History Center holds lecture on WWI fashions, customs

Janet+C.+Messmer%2C+costume+curator+at+the+Evanston+History+Center%2C+gives+a+lecture+to+about+50+people+Thursday+night.+As+part+of+the+history+center%E2%80%99s+%22Under+the+Buffalo%22+series%2C+Messmer+spoke+about+how+World+War+I+influenced+the+fashions+and+social+customs+of+the+time.

Tori Latham/The Daily Northwestern

Janet C. Messmer, costume curator at the Evanston History Center, gives a lecture to about 50 people Thursday night. As part of the history center’s "Under the Buffalo" series, Messmer spoke about how World War I influenced the fashions and social customs of the time.

Tori Latham, Reporter

The Evanston History Center held a lecture Thursday night about the influence of World War I on fashion and social customs.

The center’s costume curator Janet C. Messmer examined in her lecture, titled “The Great War, Fashion & Social Customs: A Look at the War’s Influence,” how American fashion transformed between the 1910s and the 1920s and how those changes reflected the changing ideals of the time. The event, which was attended by about 50 people, was the third installation in the “Under the Buffalo” series put on annually by the history center, 225 Greenwood St.

Deerfield, Illinois resident Nina Buzyna said she decided to attend because she was interested in the topic and because she had enjoyed hearing Messmer speak at another event.

“I think seeing how fashion and society changed is very fascinating,” she said. “I can’t wait to hear her talk about those aspects during the war.”

Messmer began by addressing the fashions and customs before the war. American citizens embraced Victorian ideas and values and adopted the Victorian style of dress as the proper way, she said.

“At this time, it was only acceptable that women show their foot during the day and often, not even that much,” Messmer explained. “Men dressing for business, unless they held a very prominent position, wore the normal business suit men wear today, which was seen as very casual back then.”

Transitioning into the years during the war, Messmer pointed out that many women joined the war effort and put themselves to work. Because of that, many social campaigns were disrupted, such as the fight for prohibition and women’s right to vote.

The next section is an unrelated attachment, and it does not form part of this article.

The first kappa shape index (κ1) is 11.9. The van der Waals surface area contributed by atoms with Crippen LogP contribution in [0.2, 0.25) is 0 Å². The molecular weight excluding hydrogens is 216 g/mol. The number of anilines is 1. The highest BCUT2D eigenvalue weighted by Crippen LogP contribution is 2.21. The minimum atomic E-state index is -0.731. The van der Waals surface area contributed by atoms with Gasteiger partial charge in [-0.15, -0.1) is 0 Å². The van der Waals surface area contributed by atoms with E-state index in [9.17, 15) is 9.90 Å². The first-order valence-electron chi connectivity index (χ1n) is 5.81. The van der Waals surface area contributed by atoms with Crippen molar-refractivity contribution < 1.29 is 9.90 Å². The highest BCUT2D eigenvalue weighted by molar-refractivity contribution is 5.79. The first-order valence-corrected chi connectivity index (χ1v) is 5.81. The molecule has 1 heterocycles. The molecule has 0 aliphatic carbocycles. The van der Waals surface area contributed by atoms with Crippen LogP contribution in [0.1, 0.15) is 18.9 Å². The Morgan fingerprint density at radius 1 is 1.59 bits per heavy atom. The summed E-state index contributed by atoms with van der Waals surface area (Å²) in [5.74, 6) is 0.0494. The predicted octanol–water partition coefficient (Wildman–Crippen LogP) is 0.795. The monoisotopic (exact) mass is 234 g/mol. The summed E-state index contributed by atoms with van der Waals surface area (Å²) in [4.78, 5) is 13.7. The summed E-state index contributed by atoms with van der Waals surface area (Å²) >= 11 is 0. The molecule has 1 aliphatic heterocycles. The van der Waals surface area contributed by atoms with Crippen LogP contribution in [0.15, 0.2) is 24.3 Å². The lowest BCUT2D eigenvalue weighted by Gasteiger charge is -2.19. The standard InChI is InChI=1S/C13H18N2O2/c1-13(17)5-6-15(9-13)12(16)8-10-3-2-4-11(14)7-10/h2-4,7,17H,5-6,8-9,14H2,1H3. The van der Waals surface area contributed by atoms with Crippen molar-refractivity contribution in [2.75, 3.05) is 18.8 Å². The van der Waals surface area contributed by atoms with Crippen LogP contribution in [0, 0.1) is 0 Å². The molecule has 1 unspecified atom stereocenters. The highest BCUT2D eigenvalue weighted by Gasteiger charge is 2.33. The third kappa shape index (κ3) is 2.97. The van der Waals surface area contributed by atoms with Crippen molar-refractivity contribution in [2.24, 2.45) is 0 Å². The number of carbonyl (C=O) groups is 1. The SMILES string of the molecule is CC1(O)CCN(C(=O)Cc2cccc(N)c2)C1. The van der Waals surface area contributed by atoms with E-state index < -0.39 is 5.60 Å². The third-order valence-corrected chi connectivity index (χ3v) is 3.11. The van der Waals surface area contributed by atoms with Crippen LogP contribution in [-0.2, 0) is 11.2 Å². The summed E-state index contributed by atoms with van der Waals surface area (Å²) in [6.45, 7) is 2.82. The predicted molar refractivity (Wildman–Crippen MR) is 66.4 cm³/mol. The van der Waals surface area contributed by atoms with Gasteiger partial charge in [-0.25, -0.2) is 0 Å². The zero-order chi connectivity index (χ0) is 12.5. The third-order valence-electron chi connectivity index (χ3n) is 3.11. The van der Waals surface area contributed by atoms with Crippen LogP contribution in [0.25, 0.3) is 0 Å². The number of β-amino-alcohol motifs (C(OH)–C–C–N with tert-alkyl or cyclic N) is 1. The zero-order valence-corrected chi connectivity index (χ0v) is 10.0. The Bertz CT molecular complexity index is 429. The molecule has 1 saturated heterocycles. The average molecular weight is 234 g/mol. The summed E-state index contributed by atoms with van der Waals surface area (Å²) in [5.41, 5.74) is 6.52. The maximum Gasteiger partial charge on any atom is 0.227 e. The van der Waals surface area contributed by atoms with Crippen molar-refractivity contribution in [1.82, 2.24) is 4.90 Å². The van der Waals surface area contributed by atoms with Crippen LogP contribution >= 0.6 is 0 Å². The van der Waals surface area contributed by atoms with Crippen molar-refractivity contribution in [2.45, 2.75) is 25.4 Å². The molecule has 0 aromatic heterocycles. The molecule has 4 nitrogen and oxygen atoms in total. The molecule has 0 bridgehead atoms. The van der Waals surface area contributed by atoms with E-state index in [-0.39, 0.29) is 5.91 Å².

“Civilian fashions really began to shift at the time of war,” she said. “Skirts were getting shorter because of rationing, but also because women were getting busier and didn’t want to be hampered down with their skirt.”

Many traditional fashion choices began to die with the war, Messmer said. Men stopped wearing white tie and tails and transitioned to wearing tuxedos. Some of the greatest changes came in mourning wear. She said that the war was already too depressing for most people, so they did not want to see everyone wearing black for such long periods of time.

“The clothing was still black, but it was cut in the latest style,” she said. “Women began to look good while wearing mourning. The rules went out the window.”

After the war, young people began to lead the way and started to make up their own minds, she said.

“They behaved in ways that shocked and horrified their elders,” she said. “Women began to drink in public, they wacked their hair off and they were thrilled to enter the workforce and be independent.”

It was the first time since the 15th century that women were allowed this sort of freedom, Messmer said. They no longer had to wear corsets and brassieres showed up.

“This was the first time the girlish figure was in,” she said. “Fashion previously had been all about curves, curves, curves. Everything changed in the Twenties and the world was never the same.”

Evanston resident Tad Walczak also said he found the topic intriguing because due to his studies in American history.

“It’s important to know how the customs, culture and clothes have changed,” he said. “This is something that should be promoted and introduced more to the public.”

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